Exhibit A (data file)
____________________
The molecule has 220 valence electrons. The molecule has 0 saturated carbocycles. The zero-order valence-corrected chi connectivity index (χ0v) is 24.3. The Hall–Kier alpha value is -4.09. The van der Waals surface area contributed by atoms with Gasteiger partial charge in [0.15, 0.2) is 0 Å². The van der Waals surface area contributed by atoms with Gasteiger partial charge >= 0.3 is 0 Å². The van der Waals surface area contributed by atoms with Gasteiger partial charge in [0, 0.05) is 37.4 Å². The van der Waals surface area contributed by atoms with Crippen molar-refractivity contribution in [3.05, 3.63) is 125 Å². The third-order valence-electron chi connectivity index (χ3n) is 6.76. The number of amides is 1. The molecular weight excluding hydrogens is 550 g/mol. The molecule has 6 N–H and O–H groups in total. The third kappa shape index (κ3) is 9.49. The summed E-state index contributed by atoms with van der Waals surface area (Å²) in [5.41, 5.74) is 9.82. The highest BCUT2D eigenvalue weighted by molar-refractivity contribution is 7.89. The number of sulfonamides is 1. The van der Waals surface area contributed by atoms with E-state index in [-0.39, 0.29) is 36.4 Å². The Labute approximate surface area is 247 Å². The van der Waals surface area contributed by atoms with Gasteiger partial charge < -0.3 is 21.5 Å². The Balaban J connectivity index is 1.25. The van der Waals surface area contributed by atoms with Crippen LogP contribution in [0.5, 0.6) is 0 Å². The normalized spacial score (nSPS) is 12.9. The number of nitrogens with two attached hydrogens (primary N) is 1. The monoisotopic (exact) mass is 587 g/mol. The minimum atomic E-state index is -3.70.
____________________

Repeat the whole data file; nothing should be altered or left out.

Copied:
The molecule has 220 valence electrons. The molecule has 0 saturated carbocycles. The zero-order valence-corrected chi connectivity index (χ0v) is 24.3. The Hall–Kier alpha value is -4.09. The van der Waals surface area contributed by atoms with Gasteiger partial charge in [0.15, 0.2) is 0 Å². The van der Waals surface area contributed by atoms with Gasteiger partial charge >= 0.3 is 0 Å². The van der Waals surface area contributed by atoms with Gasteiger partial charge in [0, 0.05) is 37.4 Å². The van der Waals surface area contributed by atoms with Crippen molar-refractivity contribution in [3.05, 3.63) is 125 Å². The third-order valence-electron chi connectivity index (χ3n) is 6.76. The number of amides is 1. The molecular weight excluding hydrogens is 550 g/mol. The molecule has 6 N–H and O–H groups in total. The third kappa shape index (κ3) is 9.49. The summed E-state index contributed by atoms with van der Waals surface area (Å²) in [5.41, 5.74) is 9.82. The highest BCUT2D eigenvalue weighted by molar-refractivity contribution is 7.89. The number of sulfonamides is 1. The van der Waals surface area contributed by atoms with E-state index in [-0.39, 0.29) is 36.4 Å². The Labute approximate surface area is 247 Å². The van der Waals surface area contributed by atoms with Gasteiger partial charge < -0.3 is 21.5 Å². The Balaban J connectivity index is 1.25. The van der Waals surface area contributed by atoms with Crippen LogP contribution in [0.5, 0.6) is 0 Å². The normalized spacial score (nSPS) is 12.9. The number of nitrogens with two attached hydrogens (primary N) is 1. The monoisotopic (exact) mass is 587 g/mol. The minimum atomic E-state index is -3.70.